McMaster researchers want Hamilton hospitals and doctors to use a simple blood test that identifies which patients are most likely to die after major surgery.
Right now, doctors don’t measure Troponin T — a complex of three proteins that’s integral to muscle contraction in skeletal and cardiac muscle — in the first three days after surgery to determine heart injury. But the researchers want that changed after their study, published in the Journal of the American Medical Association Tuesday, found it predicts which patients will die in the next 30 days.
“We’re going to push this to become the standard of care,” said Dr. P.J. Devereaux, lead investigator of the VISION study, McMaster University associate professor and cardiologist at Hamilton Health Sciences. “We owe that to patients.”
He will be advocating for hospitals to make it policy to use the test, but in the meantime he’s urging doctors to take matters into their own hands.
“Surgeons can order it themselves,” he said.
The chief of surgery at HHS said more research needs to be done, particularly on what treatment to give patients identified as being at risk, before it’s likely to be widely used.
“There’s several issues left to be understood,” said Dr. Wes Stephen. “There are lots of questions that would come up.”
However, he thinks the test has great potential to save lives.
“This is exciting because we’ve never had a test like this before,” he said. “If we identify the patients right after the operation, we can intervene and change the outcome. It has great promise to change mortality after major surgery.”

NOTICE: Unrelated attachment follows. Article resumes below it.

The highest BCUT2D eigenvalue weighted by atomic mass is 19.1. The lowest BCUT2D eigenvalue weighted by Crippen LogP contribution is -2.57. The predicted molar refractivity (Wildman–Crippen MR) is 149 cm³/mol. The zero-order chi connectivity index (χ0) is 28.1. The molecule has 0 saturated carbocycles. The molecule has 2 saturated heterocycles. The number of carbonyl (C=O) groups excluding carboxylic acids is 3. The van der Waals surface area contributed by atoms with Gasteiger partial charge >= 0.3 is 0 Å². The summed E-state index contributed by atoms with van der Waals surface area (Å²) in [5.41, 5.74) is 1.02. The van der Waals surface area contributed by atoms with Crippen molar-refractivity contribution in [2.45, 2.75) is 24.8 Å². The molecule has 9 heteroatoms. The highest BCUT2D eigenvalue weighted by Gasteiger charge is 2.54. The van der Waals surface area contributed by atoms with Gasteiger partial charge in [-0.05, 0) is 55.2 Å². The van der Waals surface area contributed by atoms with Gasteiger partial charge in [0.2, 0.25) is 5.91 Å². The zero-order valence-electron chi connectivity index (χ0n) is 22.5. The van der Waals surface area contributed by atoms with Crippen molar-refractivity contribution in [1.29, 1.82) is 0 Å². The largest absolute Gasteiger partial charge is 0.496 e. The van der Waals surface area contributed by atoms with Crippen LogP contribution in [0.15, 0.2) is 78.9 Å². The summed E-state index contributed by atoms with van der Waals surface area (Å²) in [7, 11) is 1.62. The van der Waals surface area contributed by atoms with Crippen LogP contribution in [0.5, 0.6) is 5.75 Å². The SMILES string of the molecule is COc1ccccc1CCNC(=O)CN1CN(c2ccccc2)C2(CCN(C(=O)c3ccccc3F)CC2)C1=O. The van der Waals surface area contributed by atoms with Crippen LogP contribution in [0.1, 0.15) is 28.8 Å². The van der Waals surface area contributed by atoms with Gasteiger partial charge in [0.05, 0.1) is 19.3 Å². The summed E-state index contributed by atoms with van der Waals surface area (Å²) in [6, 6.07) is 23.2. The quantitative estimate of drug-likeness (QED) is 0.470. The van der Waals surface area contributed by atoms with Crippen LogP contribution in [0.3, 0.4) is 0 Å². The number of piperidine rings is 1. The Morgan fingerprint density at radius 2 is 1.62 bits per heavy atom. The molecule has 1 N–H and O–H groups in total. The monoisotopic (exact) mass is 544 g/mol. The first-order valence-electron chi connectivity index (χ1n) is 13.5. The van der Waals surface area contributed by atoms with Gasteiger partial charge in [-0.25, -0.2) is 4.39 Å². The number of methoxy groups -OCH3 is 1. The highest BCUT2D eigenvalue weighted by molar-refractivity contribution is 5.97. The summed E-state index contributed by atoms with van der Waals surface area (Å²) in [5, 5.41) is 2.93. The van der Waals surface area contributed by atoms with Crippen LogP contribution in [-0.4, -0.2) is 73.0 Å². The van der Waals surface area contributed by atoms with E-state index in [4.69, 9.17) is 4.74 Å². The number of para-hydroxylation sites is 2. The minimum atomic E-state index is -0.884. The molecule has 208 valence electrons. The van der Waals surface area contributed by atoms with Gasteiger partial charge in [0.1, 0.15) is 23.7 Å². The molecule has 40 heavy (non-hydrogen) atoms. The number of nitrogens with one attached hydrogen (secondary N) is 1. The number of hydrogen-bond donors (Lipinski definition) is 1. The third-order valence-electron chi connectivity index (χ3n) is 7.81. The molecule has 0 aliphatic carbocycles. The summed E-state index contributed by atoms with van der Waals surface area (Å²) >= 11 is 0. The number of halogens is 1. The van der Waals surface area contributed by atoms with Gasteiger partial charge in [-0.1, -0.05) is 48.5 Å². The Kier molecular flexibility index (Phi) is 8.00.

The blood test is important because previous studies have found patients don’t show symptoms that their hearts have been damaged in the days following an operation, making it hard to identify who is at risk of dying and needs treatment.
“Heart injury profoundly differentiates who is about to die,” said Devereaux. “Tragically, some are suffering injuries and we don’t recognize it and don’t intervene. The good news is we have been able to identify a test that strongly differentiates who is likely to die after surgery.”
The test works for all kinds of operations — except for heart surgery, because cardiac patients all have heart injury.
It was tested on 15,133 adult patients in North and South America, Asia, Australia and Europe. The research had more than 60 international funding sources including the Canadian Institutes of Health Research and the Heart and Stroke Foundation of Ontario.
“This study has substantial potential to change how patients are monitored after surgery,” Dr. Jean Rouleau, scientific director of the Institute for Circulatory and Respiratory Health of the Canadian Institutes of Health Research, said in a statement.
“These results hold substantial promise that through measuring Troponin blood tests after surgery, physicians can identify which patients are at high-risk of dying and this can allow them to consider enhanced monitoring and interventions in an attempt to improve outcomes. This is a good example of how a carefully conducted clinical study can impact on patient care.”
Next, the researchers plan to study whether treating the identified patients with Aspirin, statins or a new blood thinner called Pradax (also known as dabigatran etexilate) can save their lives.
“We did identify there is time to intervene,” said Devereaux. “Our hope is that we can start changing the outcomes.”